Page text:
This double cultivation – first with the wheel hoe in the paths, then hoeing up within the hills themselves – gives exceptional weed control, but I'm not satisfied to leave it at that. After hilling, I oversow the whole piece with white clover, then repeat with a light pass of the wheel hoe in the paths to bury the clover shallowly. The clover fares poorly in the shade of the crops but takes root and establishes itself. When the crop is removed, it makes a late-season explosion of growth to feed next year's crop.

I start corn plants in plastic cell-trays, thinned to three plants per cell. This provides a jump on the season (especially appreciated with sweet corn) and avoids the uncertainty of poor germination. Furthermore in recent years crows have become an increasing nuisance, and this foils them.

As for squash (or pumpkins), I leave them out of the corn-and-beans combination, although I still sow them in hills. I grow squash in a way that adds to, rather than expends, fertility. In very early spring, I sow the entire area to a green manure crop of oats (often with field peas) long before planting squash, which requires frost-free weather. Later I chop in the young oats every 4 to 6 feet where the squash hills will go. Again I avoid loss to animal pests (particularly voles) by starting plants in 4-inch peat pots. (Cells are too small.) When the squash is about to run – around July 4 – I flatten the oats by holding a 4- x 4-foot sheet of plywood on edge, then flopping it down on the oats and stomping on it. I flip it repeatedly down the row, tromping on it each time. Then I mulch the flattened oats with a layer of leaves to exclude sunlight so that the oats can't straighten up, and I add a light layer of old hay to keep the leaves from blowing. This combination of living and dead mulches leaves the ground between squash hills perfectly weed-free while adding a massive amount of soil-building material, much of it grown on the same piece alongside the young crop. (This is described in more detail in my article "Oilseed Pumpkins" in the winter 2012-2013 issue of The MOF&G.)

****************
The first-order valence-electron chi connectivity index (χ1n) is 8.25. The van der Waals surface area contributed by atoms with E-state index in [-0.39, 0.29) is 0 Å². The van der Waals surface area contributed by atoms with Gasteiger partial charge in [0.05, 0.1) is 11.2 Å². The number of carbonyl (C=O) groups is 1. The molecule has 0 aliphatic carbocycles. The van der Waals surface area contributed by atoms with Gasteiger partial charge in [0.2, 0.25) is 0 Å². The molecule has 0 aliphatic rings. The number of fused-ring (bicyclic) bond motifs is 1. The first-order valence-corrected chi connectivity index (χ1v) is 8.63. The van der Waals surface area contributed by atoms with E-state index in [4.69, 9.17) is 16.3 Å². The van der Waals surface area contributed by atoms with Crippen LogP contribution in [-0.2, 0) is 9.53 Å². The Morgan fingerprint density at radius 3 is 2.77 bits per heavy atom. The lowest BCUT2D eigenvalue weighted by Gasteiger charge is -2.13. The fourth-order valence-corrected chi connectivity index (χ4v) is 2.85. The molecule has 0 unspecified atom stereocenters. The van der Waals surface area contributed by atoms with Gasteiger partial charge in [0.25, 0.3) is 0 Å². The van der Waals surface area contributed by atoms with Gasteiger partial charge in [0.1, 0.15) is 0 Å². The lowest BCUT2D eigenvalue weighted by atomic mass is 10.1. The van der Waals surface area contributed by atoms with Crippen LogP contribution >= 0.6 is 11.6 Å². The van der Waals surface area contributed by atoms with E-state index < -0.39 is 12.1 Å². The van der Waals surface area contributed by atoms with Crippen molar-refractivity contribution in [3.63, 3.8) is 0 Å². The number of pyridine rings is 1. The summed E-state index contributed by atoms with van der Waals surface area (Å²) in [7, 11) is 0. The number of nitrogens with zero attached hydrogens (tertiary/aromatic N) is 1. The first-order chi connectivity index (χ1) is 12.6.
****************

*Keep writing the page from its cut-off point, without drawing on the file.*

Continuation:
Will Bonsall - Cucumber planted in groups of three
Cucumbers are transplanted three per hill.
 

In addition to those benefits, squash surrounded by this green manure is completely free of striped cucumber beetles; I have no idea why.